For me, the definition of a "real" vs. "model" railroad is if the equipment is big enough to ride in it, as opposed to on it, which is often the case with the smaller live steam scales. That ties in with Surviving World Steam's suggestion of a 12" minimum gauge and working hardware (such as air brakes). And of course, as we have seen in more than one post here, this equipment still requires professional operation and maintenance for safety.

Now, for the fun stuff--paint and finish, and opinions on same!

"I find it interesting that some suggest that just because an engine wears a gaudy paint scheme, it isn't "real." The Disney engines--particularly those at Disneyland, but also in FL--wear schemes that to us look gaudy, but by some Victorian standards, might seem downright subdued. Some of us exhibit too much "temporal chauvinism" by thinking all of steam railroading started in the 1930s with drab black engines."--Steve DeGaetano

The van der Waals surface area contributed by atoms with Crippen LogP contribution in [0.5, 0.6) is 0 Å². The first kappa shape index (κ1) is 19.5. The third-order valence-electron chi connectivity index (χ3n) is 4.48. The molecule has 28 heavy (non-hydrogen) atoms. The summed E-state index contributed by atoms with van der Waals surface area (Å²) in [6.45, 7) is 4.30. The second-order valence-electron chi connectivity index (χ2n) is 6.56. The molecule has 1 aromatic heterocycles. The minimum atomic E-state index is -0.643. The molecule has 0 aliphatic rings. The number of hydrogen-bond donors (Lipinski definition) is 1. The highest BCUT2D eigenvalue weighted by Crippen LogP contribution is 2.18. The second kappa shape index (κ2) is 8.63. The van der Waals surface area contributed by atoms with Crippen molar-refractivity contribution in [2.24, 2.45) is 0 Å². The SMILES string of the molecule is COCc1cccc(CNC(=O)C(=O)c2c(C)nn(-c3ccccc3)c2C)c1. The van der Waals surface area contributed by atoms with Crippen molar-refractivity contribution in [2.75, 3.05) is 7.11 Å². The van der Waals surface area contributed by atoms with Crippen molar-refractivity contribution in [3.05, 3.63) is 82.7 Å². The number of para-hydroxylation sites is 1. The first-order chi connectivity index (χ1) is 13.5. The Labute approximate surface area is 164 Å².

Drab? Drab?!! Bah!! I say refined, like a tuxedo, especially with touches of white and graphite and dulux:

http://www.railpictures.net/viewphoto.p ... 48&nseq=14

http://www.railpictures.net/viewphoto.p ... 28&nseq=46

http://www.railpictures.net/viewphoto.p ... 42&nseq=81

http://www.railpictures.net/viewphoto.p ... 2&nseq=115

A colorful herald on the tender adds a nice little touch:

http://www.railpictures.net/viewphoto.p ... 285&nseq=8

http://www.railpictures.net/viewphoto.p ... 86&nseq=32